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The intermediate disturbance hypothesis applies to tropical forests, but disturbance contributes little to tree diversity.

Authors
  • Bongers, Frans1
  • Poorter, Lourens
  • Hawthorne, William D
  • Sheil, Douglas
  • 1 Forest Ecology and Forest Management Group, Centre for Ecosystem Studies, Wageningen University, PO Box 47, 6700 AA Wageningen, The Netherlands. [email protected] , (Netherlands)
Type
Published Article
Journal
Ecology Letters
Publisher
Wiley (Blackwell Publishing)
Publication Date
August 2009
Volume
12
Issue
8
Pages
798–805
Identifiers
DOI: 10.1111/j.1461-0248.2009.01329.x
PMID: 19473218
Source
Medline
License
Unknown

Abstract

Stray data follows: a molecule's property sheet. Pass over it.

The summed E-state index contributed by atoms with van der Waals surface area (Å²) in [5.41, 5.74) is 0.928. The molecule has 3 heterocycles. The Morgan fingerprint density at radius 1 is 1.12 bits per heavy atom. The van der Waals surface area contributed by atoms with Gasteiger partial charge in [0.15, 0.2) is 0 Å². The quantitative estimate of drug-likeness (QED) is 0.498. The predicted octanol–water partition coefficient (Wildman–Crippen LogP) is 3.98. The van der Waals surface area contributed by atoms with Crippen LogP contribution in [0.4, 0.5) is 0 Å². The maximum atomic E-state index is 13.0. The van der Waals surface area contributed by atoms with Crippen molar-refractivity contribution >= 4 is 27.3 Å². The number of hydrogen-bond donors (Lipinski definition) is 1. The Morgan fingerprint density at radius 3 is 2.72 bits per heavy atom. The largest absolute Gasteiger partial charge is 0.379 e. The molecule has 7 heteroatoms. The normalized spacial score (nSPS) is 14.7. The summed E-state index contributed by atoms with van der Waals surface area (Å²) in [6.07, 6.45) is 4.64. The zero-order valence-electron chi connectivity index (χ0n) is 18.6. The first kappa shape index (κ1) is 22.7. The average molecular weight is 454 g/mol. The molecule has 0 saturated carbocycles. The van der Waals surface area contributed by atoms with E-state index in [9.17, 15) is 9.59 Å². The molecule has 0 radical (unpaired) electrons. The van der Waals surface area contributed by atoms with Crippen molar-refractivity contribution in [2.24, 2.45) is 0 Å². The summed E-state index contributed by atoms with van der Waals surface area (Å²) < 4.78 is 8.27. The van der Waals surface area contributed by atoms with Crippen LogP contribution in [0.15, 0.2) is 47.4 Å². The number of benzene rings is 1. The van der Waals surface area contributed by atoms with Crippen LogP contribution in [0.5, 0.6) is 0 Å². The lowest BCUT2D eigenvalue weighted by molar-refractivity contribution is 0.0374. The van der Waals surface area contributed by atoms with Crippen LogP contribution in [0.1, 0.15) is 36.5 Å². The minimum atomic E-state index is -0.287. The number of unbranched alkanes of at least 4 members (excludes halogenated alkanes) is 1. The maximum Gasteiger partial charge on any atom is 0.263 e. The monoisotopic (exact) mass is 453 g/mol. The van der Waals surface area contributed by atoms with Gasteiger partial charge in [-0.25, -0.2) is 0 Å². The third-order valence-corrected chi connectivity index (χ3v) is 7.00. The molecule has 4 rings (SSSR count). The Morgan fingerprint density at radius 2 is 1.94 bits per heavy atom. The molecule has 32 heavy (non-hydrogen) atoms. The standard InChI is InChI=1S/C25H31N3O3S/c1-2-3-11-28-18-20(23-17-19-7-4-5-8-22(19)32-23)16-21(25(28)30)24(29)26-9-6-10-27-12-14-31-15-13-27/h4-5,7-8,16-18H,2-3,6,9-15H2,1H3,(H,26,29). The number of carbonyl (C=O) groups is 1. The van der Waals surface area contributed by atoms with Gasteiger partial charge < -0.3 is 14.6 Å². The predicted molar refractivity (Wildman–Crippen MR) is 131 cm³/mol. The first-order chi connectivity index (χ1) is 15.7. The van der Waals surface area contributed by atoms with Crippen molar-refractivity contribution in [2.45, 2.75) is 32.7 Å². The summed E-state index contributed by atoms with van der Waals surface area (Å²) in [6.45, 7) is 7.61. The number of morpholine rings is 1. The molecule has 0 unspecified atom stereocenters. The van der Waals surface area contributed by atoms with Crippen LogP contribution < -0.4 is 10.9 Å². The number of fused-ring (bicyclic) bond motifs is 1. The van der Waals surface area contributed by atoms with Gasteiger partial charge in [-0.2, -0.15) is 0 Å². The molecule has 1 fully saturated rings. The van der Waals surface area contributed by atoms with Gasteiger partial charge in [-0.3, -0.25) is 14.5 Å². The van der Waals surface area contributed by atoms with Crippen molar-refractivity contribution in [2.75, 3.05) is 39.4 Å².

The intermediate disturbance hypothesis (IDH) predicts local species diversity to be maximal at an intermediate level of disturbance. Developed to explain species maintenance and diversity patterns in species-rich ecosystems such as tropical forests, tests of IDH in tropical forest remain scarce, small-scale and contentious. We use an unprecedented large-scale dataset (2504 one-hectare plots and 331,567 trees) to examine whether IDH explains tree diversity variation within wet, moist and dry tropical forests, and we analyse the underlying mechanism by determining responses within functional species groups. We find that disturbance explains more variation in diversity of dry than wet tropical forests. Pioneer species numbers increase with disturbance, shade-tolerant species decrease and intermediate species are indifferent. While diversity indeed peaks at intermediate disturbance levels little variation is explained outside dry forests, and disturbance is less important for species richness patterns in wet tropical rain forests than previously thought.

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